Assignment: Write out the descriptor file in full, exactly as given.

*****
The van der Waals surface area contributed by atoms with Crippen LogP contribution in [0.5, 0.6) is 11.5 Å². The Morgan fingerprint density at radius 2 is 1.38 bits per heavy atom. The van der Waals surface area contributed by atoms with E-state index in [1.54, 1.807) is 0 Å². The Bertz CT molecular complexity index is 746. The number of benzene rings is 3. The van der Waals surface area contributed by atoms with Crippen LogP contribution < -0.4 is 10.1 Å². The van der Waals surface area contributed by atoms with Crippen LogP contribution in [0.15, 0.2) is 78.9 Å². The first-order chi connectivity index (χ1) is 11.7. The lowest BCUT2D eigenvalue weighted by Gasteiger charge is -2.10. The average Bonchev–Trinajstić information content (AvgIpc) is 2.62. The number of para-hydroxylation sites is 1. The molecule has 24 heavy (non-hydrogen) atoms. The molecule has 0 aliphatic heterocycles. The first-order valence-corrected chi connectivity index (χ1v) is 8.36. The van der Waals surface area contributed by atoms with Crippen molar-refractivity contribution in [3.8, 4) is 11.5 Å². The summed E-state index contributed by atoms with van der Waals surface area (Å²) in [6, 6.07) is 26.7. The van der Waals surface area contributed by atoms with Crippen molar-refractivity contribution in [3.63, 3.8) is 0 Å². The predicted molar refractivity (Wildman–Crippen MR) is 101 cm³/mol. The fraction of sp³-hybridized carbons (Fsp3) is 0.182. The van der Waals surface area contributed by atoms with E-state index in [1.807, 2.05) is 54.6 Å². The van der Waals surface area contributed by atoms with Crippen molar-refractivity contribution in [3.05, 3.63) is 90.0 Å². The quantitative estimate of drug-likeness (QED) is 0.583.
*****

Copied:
The van der Waals surface area contributed by atoms with Crippen LogP contribution in [0.5, 0.6) is 11.5 Å². The Morgan fingerprint density at radius 2 is 1.38 bits per heavy atom. The van der Waals surface area contributed by atoms with E-state index in [1.54, 1.807) is 0 Å². The Bertz CT molecular complexity index is 746. The number of benzene rings is 3. The van der Waals surface area contributed by atoms with Crippen LogP contribution < -0.4 is 10.1 Å². The van der Waals surface area contributed by atoms with Crippen LogP contribution in [0.15, 0.2) is 78.9 Å². The first-order chi connectivity index (χ1) is 11.7. The lowest BCUT2D eigenvalue weighted by Gasteiger charge is -2.10. The average Bonchev–Trinajstić information content (AvgIpc) is 2.62. The number of para-hydroxylation sites is 1. The molecule has 24 heavy (non-hydrogen) atoms. The molecule has 0 aliphatic heterocycles. The first-order valence-corrected chi connectivity index (χ1v) is 8.36. The van der Waals surface area contributed by atoms with Crippen molar-refractivity contribution in [3.8, 4) is 11.5 Å². The summed E-state index contributed by atoms with van der Waals surface area (Å²) in [6, 6.07) is 26.7. The van der Waals surface area contributed by atoms with Crippen molar-refractivity contribution in [3.63, 3.8) is 0 Å². The predicted molar refractivity (Wildman–Crippen MR) is 101 cm³/mol. The fraction of sp³-hybridized carbons (Fsp3) is 0.182. The van der Waals surface area contributed by atoms with E-state index in [1.807, 2.05) is 54.6 Å². The van der Waals surface area contributed by atoms with Crippen molar-refractivity contribution in [3.05, 3.63) is 90.0 Å². The quantitative estimate of drug-likeness (QED) is 0.583.